It appears that none of the family tree is rendered by Chrome (default browser) on Android as of the first 2015 edit, in either mobile or desktop view. Is anyone with more time/technical ability than me able to hunt the issue down? — Preceding unsigned comment added by Fluppeteer (talkcontribs) 12:17, 6 July 2016 (UTC)

Cnut's kids[edit]

Wrong mothers - Svein and Harold were Aelfgifu's, Harthacnut and Gunhilda were Emma's.

Can't swap the mothers, because Emma marries Aethelred.

So have to swap the kids, but this isn't totally easy if we want to keep Henry as Gunhilda's husband.

Needs a chart expert. — Preceding unsigned comment added by FitzwilliamDarcy (talkcontribs) 11:57, 6 October 2016 (UTC)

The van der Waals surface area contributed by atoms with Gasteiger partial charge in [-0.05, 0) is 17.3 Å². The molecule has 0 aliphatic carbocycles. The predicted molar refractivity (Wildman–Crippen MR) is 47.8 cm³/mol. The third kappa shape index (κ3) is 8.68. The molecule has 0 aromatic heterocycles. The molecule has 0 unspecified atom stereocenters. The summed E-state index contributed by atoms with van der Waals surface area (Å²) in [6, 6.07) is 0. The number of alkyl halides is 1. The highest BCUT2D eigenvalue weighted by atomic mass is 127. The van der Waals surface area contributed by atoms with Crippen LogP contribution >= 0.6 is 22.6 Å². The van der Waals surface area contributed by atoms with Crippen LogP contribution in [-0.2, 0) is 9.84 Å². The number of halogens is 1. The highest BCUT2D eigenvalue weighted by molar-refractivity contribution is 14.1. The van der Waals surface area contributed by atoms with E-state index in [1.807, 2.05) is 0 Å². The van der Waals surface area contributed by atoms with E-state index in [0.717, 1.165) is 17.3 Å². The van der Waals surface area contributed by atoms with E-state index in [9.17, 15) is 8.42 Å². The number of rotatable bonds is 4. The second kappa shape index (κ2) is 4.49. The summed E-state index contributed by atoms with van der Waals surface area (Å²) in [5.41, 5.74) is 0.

PS. Evidently now fixed, 21 Oct 2016, thanks Daduxing — Preceding unsigned comment added by FitzwilliamDarcy (talkcontribs) 09:01, 24 January 2017 (UTC)

This article needs to be adequately cited[edit]

See footnote 3 in WP:CHALLENGE: if someone adds a template asking for citation it should not remove it without providing the requested citations. Many featured articles such as Charles I of England have fully cited ancestry trees and the same standard apply to this article.

There is a fundamental difference between a navigational list such as often appears in the footnotes of an article and an family tree. A navigational list such as the "Royal or noble family trees" at the end of this article contains a series of facts, each of which can be checked in the link provided. However in an family tree there is information conveyed in the tree that is probably not available in of the individual articles, for example how Lady Jane Grey is related to Mary Queen of Scots.